ADEN – Separatists from southern Yemen suspended their participation in UN-sponsored talks on the future of the crisis-hit country as nine soldiers were wounded Saturday in a clash with secessionist fighters.
The violence coincided with a drone strike that killed three suspected Al-Qaeda militants in southern Yemen, tribal sources said.
An official in the southern province of Lahij told AFP that separatists opened fire on an army convoy and clashes broke out leaving nine soldiers wounded.
The separatists last week abducted 12 soldiers and threatened to kill them unless the army handed over a military base to offset the growing influence of the Shiite Huthi militia that has seized Sanaa.
Tensions in Yemen have soared since the Huthis overran the presidential palace in the capital in February and placed Western-backed President Abedrabbo Mansour Hadi, a southerner, under house arrest.
Hadi escaped last week to Aden, where he has been reconsolidating his grip on power buoyed by support from Gulf states which have relocated their embassies to the southern city.
Several countries, including Britain and the United States, closed their embassies in Sanaa over security fears following the Huthi takeover.
On Saturday thousands of Yemenis flooded the streets of Sanaa to protest against the Huthis, and demonstrations also took place in the central cities of Ibb, Taez and Bayda.
Protesters in the capital, including large groups of women, held up banners that read “No to the (Huthi) coup” and “No to armed militias”.
Some women also carried posters calling for the release of Frenchwoman Isabelle Prime, a consultant working on a World Bank-funded project who was abducted Tuesday in Sanaa with her Yemeni interpreter.
Yemen has never managed to achieve stability since longtime president Ali Abdullah Saleh stepped down in early 2012 after a bloody year-long popular uprising.
Hadi’s escape to Aden has turned what was the capital of an independent south Yemen before unification in 1990 into a diplomatic hub.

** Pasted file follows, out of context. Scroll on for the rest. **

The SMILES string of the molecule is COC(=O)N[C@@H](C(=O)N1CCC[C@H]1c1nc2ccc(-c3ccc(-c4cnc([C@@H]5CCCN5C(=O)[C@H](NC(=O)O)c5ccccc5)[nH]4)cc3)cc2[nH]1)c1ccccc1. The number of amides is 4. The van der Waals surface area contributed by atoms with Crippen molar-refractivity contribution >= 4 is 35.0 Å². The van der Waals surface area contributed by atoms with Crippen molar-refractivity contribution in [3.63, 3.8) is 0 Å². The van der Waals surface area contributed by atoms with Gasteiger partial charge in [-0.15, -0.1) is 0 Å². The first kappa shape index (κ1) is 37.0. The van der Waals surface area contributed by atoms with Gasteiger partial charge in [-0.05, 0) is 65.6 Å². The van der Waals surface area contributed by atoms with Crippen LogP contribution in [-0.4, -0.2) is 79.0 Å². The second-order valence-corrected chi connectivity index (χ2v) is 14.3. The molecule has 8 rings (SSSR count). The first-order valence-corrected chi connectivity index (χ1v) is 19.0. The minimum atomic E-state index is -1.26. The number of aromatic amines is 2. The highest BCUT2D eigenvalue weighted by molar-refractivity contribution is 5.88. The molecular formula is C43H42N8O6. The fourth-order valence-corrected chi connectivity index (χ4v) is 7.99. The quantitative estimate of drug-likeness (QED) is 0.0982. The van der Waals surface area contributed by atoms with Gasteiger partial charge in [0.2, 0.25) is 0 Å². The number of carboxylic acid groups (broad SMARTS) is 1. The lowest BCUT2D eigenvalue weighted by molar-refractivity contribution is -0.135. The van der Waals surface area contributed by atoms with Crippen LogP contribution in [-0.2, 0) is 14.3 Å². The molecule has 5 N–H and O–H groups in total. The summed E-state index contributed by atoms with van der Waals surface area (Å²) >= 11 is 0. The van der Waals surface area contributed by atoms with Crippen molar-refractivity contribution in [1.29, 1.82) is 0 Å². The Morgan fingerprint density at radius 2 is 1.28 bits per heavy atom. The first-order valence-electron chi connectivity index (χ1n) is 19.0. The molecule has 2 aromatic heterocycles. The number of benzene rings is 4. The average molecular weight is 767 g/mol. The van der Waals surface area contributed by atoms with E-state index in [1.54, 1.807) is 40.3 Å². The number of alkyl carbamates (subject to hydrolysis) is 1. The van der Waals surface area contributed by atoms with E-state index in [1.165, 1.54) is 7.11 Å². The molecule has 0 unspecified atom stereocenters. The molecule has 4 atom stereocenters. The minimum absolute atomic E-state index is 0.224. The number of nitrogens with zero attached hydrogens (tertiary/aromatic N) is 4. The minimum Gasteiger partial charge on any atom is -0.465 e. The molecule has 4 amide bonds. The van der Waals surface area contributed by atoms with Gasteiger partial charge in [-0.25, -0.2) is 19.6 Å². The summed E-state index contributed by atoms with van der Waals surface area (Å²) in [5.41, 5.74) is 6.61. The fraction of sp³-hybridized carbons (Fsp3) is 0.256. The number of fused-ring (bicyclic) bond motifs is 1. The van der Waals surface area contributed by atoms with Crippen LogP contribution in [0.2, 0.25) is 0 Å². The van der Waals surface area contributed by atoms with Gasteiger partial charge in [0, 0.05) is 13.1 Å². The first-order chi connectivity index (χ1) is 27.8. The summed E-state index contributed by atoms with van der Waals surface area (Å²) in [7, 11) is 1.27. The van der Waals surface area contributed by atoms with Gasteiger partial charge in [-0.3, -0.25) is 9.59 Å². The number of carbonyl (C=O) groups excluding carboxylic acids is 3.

Kuwait became the latest Gulf nation to reopen its Yemeni embassy in Aden, instead of the militia-controlled capital, following similar moves by Saudi Arabia and United Arab Emirates.
Aden was the capital of an independent south Yemen before unification in 1990.
The Southern Movement, which seeks the secession of the regions of the formerly independent south, announced overnight Friday that it was pulling out of UN-brokered talks.
“We have suspended our participation in the (UN-backed) national dialogue until it is moved out of the country,” Southern Movement member Yassin Mekkawi told AFP.
He said negotiators were facing mounting “political and psychological pressure”.
UN envoy Jamal Benomar has been shuttling between Yemeni parties to secure an end to the country’s political deadlock and to persuade them to return to the negotiating table in Sanaa.
But there has been widespread disagreement on the venue.
Benomar met Hadi in Aden on Thursday and said the latter wanted the talks moved to a “safe place to which the parties should agree”.
Saleh’s party, however, insists the talks resume in Sanaa, warning of a boycott.
The Huthis, who have long clashed with central authorities, descended from their power base in northern Yemen to seize Sanaa in September.
After moves to expand into southern and central Yemen were checked by fierce resistance from Al-Qaeda and from Sunni tribesmen, the militia grabbed the seats of power in Sanaa in February.
The Yemen-based Al-Qaeda in the Arabian Peninsula, or AQAP, is seen by the United States as the deadliest branch of the global extremist network.
AQAP took advantage of a 2011 uprising that forced veteran president Saleh from power to seize large swathes of the south and east.
On Saturday, three suspected Al-Qaeda militants were killed in a drone strike in the southern province of Shabwa, tribal sources said.
The United States is the only country operating drones in Yemen.